The child support clawback

In several Canadian provinces (including Nova Scotia) child support payments are deducted from social assistance.  A group of single mothers in British Columbia has launched a court challenge against this policy:

The case will argue that the deduction of child support payments from income and disability assistance violates single parent’s right to equality under the Canadian Charter of Rights an Freedoms.

Milne said the law is unconstitutional because it conflicts with the purposes of the child support system, denies the children of parents on income or disability assistance the right to benefit from their child support, and has a disproportionately negative impact on parents with disabilities and single mothers.

“Other kinds of families are better able to earn other kinds of income and they are allowed to keep some of it before it is deducted from their income or disability assistance,” said Viveca Ellis of the Single Mothers’ Alliance of B.C. “Meanwhile, these vulnerable children have an opportunity for better lives through their child support, but they are not allowed to benefit from it and their parents experience additional financial consequences.”

I’m not aware of any court rulings on this issue, so I’ll be keeping an eye on this one. (There is a PEI Human Rights Panel decision which found that the clawback was not discriminatory, but that wasn’t a Charter case.)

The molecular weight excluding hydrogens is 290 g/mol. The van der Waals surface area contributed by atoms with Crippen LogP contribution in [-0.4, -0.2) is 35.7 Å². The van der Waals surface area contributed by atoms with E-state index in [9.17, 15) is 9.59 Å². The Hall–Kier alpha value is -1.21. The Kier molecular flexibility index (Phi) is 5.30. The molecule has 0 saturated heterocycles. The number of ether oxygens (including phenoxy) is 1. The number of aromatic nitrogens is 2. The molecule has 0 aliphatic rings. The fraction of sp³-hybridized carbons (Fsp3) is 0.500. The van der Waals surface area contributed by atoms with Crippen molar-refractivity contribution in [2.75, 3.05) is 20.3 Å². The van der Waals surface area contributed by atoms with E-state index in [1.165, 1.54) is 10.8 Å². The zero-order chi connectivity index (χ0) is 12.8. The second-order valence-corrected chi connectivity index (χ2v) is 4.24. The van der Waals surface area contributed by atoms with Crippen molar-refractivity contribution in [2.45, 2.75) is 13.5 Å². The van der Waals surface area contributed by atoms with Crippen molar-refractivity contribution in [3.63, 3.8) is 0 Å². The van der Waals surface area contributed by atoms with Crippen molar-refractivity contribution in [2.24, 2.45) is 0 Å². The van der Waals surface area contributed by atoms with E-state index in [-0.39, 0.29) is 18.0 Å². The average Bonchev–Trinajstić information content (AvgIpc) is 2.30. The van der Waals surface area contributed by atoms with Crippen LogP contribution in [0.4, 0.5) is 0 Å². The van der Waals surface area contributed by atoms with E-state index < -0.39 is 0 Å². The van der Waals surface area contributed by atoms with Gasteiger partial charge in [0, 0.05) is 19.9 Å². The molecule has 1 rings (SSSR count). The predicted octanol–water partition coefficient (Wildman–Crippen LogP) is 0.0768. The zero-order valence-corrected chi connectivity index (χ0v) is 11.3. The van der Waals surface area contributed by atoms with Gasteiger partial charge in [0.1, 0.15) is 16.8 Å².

His condition was updated to “alive”

1990: man mysteriously disappears without a trace.

2000: his grieving wife reluctantly has him declared legally dead, and begins collecting his pension.

2010: man reappears, claiming he had amnesia. Now he has commenced legal action to recover the pension:

…four years ago — 20 years after he disappeared — he came home. Bright said it wasn’t for a reunion.

“All he talked about was money,” she said.

Court documents show her husband filed a petition to prove he’s Winston Bright and to win back his pension, CBS 2’s Weijia Jiang reported.

He was not only alive but well, and teaching in San Diego with a new identity — “Kwame Seku.”